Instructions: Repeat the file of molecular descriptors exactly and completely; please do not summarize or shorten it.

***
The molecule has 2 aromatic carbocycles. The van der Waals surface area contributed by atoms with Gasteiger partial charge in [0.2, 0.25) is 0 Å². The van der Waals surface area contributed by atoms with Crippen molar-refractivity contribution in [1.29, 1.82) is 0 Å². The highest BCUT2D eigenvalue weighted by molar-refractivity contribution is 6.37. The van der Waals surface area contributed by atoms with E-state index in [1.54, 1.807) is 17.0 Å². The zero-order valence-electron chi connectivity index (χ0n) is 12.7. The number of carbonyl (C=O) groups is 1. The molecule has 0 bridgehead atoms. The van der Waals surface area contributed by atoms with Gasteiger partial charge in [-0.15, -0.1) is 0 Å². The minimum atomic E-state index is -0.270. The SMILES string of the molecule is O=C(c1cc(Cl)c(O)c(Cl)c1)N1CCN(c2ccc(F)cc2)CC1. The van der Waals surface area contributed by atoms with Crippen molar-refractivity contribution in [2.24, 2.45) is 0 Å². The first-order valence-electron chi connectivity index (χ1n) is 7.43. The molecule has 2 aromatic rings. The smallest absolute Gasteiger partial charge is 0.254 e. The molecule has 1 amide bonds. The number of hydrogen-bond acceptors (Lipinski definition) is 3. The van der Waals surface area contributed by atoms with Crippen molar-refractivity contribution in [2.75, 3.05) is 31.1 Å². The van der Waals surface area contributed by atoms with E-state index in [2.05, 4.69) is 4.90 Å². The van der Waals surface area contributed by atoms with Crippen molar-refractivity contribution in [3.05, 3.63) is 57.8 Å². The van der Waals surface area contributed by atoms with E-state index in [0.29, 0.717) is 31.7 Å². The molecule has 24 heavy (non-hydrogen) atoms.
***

The molecule has 2 aromatic carbocycles. The van der Waals surface area contributed by atoms with Gasteiger partial charge in [0.2, 0.25) is 0 Å². The van der Waals surface area contributed by atoms with Crippen molar-refractivity contribution in [1.29, 1.82) is 0 Å². The highest BCUT2D eigenvalue weighted by molar-refractivity contribution is 6.37. The van der Waals surface area contributed by atoms with E-state index in [1.54, 1.807) is 17.0 Å². The zero-order valence-electron chi connectivity index (χ0n) is 12.7. The number of carbonyl (C=O) groups is 1. The molecule has 0 bridgehead atoms. The van der Waals surface area contributed by atoms with Gasteiger partial charge in [-0.15, -0.1) is 0 Å². The minimum atomic E-state index is -0.270. The SMILES string of the molecule is O=C(c1cc(Cl)c(O)c(Cl)c1)N1CCN(c2ccc(F)cc2)CC1. The van der Waals surface area contributed by atoms with Crippen molar-refractivity contribution in [2.24, 2.45) is 0 Å². The first-order valence-electron chi connectivity index (χ1n) is 7.43. The molecule has 2 aromatic rings. The smallest absolute Gasteiger partial charge is 0.254 e. The molecule has 1 amide bonds. The number of hydrogen-bond acceptors (Lipinski definition) is 3. The van der Waals surface area contributed by atoms with Crippen molar-refractivity contribution in [2.75, 3.05) is 31.1 Å². The van der Waals surface area contributed by atoms with E-state index in [2.05, 4.69) is 4.90 Å². The van der Waals surface area contributed by atoms with Crippen molar-refractivity contribution in [3.05, 3.63) is 57.8 Å². The van der Waals surface area contributed by atoms with E-state index in [0.29, 0.717) is 31.7 Å². The molecule has 24 heavy (non-hydrogen) atoms.